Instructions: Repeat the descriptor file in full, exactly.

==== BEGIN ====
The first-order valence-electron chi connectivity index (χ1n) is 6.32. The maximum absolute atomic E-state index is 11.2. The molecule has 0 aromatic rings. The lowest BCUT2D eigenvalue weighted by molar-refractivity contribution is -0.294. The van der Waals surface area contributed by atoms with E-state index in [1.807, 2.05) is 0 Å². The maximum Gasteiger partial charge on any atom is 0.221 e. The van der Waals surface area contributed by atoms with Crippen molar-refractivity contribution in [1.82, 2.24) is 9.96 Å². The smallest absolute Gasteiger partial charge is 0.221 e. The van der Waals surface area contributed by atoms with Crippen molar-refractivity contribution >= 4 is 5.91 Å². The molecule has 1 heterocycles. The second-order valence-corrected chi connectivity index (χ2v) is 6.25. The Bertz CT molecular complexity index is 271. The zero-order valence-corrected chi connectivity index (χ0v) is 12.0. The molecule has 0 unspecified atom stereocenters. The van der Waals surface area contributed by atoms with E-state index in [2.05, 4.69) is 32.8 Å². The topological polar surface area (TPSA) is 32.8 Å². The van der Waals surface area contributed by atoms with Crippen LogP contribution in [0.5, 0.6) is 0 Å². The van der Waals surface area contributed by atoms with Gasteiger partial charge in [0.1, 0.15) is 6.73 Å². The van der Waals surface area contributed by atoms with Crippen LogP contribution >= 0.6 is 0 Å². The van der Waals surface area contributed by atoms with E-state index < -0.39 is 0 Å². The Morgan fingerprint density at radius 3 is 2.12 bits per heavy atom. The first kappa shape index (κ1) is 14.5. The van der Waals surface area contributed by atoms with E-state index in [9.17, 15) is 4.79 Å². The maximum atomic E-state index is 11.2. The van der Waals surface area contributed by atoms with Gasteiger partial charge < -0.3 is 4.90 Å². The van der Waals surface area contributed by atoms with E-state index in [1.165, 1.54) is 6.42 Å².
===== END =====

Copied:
The first-order valence-electron chi connectivity index (χ1n) is 6.32. The maximum absolute atomic E-state index is 11.2. The molecule has 0 aromatic rings. The lowest BCUT2D eigenvalue weighted by molar-refractivity contribution is -0.294. The van der Waals surface area contributed by atoms with E-state index in [1.807, 2.05) is 0 Å². The maximum Gasteiger partial charge on any atom is 0.221 e. The van der Waals surface area contributed by atoms with Crippen molar-refractivity contribution in [1.82, 2.24) is 9.96 Å². The smallest absolute Gasteiger partial charge is 0.221 e. The van der Waals surface area contributed by atoms with Crippen molar-refractivity contribution >= 4 is 5.91 Å². The molecule has 1 heterocycles. The second-order valence-corrected chi connectivity index (χ2v) is 6.25. The Bertz CT molecular complexity index is 271. The zero-order valence-corrected chi connectivity index (χ0v) is 12.0. The molecule has 0 unspecified atom stereocenters. The van der Waals surface area contributed by atoms with E-state index in [2.05, 4.69) is 32.8 Å². The topological polar surface area (TPSA) is 32.8 Å². The van der Waals surface area contributed by atoms with Crippen LogP contribution in [0.5, 0.6) is 0 Å². The van der Waals surface area contributed by atoms with Gasteiger partial charge in [0.1, 0.15) is 6.73 Å². The van der Waals surface area contributed by atoms with Crippen LogP contribution >= 0.6 is 0 Å². The van der Waals surface area contributed by atoms with E-state index < -0.39 is 0 Å². The Morgan fingerprint density at radius 3 is 2.12 bits per heavy atom. The first kappa shape index (κ1) is 14.5. The van der Waals surface area contributed by atoms with E-state index in [9.17, 15) is 4.79 Å². The maximum atomic E-state index is 11.2. The van der Waals surface area contributed by atoms with Gasteiger partial charge < -0.3 is 4.90 Å². The van der Waals surface area contributed by atoms with E-state index in [1.165, 1.54) is 6.42 Å².